Aburo Ienaga is an old warrior now, so fragile, it seems, a stiff breeze could easily knock him down.
But the quiet, reedy voice and halting steps mask his dogged resolve to change Japanese history - the official history taught to Japanese schoolchildren.
“Freedom is the thing you seize only when you fight for it,” the retired historian explained.
For the past 32 years, Ienaga has been battling the deeply conservative Ministry of Education for the right to teach Japanese students the truth about World War II - including the invasion by Japanese soldiers of Korea, the wholesale rape of Chinese women in Nanjing and their use of “comfort women” for sexual gratification. Since 1965, the ministry has repeatedly forced deletions from his textbooks.
Now, at 83, Ienaga’s last crusade ends today . Japan’s Supreme Court will issue its ultimate ruling on the last of Ienaga’s lawsuits. He asked for damages after the ministry forced him to delete sections of one textbook describing, among other things, mass killings of Japanese citizens by their own army during the U.S. invasion of Okinawa in 1945. Also described were biological experiments conducted on Chinese subjects by the infamous Unit 731 of the Japanese Imperial Army.
The deletions violate his academic freedom and free expression, he said.
Even now, after three decades, Ienaga does not expect to win. But that does not make any difference.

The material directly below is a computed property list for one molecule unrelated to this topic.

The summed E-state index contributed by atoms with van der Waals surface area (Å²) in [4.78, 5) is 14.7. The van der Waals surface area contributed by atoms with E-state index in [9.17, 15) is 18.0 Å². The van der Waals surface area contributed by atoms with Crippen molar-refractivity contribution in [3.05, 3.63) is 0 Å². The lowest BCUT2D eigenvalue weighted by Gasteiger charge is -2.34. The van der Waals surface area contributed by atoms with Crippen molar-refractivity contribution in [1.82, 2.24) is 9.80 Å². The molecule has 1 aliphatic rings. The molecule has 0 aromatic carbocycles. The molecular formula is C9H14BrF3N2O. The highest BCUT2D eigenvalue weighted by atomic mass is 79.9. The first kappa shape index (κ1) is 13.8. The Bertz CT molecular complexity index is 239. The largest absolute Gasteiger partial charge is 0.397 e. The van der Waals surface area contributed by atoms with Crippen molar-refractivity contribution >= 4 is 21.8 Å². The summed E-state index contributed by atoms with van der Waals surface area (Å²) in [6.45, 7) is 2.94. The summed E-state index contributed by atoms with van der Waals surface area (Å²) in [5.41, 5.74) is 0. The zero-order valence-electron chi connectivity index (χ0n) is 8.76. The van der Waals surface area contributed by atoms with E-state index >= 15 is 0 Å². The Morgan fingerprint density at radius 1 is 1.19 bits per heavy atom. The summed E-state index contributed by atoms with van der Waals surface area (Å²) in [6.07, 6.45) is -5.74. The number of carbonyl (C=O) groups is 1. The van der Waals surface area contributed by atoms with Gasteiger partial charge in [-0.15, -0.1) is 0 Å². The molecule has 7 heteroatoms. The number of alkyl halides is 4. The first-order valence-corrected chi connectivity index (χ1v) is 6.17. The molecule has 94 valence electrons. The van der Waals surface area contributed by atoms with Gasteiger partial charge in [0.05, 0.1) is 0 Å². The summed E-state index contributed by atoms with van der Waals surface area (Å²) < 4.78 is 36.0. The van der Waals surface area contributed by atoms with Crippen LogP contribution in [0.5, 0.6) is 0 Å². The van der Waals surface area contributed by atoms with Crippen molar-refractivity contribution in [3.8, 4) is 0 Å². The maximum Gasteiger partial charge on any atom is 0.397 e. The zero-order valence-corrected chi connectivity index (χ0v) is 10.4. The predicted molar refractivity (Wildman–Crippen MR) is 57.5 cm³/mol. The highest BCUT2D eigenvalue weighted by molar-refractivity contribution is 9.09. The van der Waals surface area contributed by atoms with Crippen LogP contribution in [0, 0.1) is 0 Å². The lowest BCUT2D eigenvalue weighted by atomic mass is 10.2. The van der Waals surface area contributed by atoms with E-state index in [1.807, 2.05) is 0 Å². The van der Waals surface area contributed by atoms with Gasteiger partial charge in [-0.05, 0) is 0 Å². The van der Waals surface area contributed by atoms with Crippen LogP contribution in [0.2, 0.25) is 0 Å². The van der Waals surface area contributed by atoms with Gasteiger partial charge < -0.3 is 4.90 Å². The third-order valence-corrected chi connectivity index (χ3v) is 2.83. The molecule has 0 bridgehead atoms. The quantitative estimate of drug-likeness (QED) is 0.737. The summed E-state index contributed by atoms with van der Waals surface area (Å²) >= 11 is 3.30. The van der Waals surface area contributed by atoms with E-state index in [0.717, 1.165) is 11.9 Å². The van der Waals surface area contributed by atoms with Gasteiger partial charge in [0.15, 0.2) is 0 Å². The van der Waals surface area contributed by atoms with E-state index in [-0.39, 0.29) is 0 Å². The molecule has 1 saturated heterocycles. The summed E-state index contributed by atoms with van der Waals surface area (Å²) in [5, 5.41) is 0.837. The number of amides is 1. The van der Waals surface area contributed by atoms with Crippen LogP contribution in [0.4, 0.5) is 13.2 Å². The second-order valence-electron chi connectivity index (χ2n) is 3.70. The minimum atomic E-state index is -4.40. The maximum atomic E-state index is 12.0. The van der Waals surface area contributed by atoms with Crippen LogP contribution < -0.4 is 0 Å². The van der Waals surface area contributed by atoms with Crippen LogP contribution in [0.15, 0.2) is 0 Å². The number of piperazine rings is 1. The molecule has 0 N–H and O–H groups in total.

“From the beginning, when I started attacking this (censorship) system in the courts, I didn’t expect an absolute win,” Ienaga explained during an interview this week near his summer home in Karuizawa, where he was readying himself emotionally for his last day in court.
“I thought to myself it was my duty to keep fighting. I am not fighting to see whether what I’ve written in my textbook is right or wrong. I’m fighting against the political power of censorship and the political power that wields control of education.”
While he usually has been defeated in the courts, Ienaga has also won. More than anyone else, he is responsible for the fact that textbooks read by Japanese schoolchildren present any of the darker moments of his country’s history.
“I may have lost my suits,” he said quietly, “but some of the points I lost now appear in textbooks.”
Satoshi Higuchi, who works on the planning staff of the Ministry of Education, contends Ienaga’s lawsuits “have not had any influence” on the texts the government approves. Higuchi admitted, however, that the lawsuits “increased interest among the people regarding the textbook issue.”
Japan has never openly addressed the rise of ultranationalism, its war-time responsibility or its obligations to those it attacked.
For that, Ienaga said, the United States is partly responsible. He noted it was the American occupation forces who governed Japan after World War II that decided it was more important to suppress communism in Asia than to punish Japanese war criminals.
Many of Japan’s right-wing leaders were permitted to regain power.
The lack of historical debate and the sanitized textbooks in Japanese schools “creates people who are not aware of their own responsibility for the war,” Ienaga said. “It leads the entire nation to not be responsible for itself. This promotes the remilitarization of Japan and means we cannot deny the possibility of another miserable war.”
In a nation that abhors confrontation, he has kept up his battle - despite threats against his family and isolation by the historical community.
“I never intended to fight in court,” Ienaga said. “But I am happy to have fought for the freedom of expression.”
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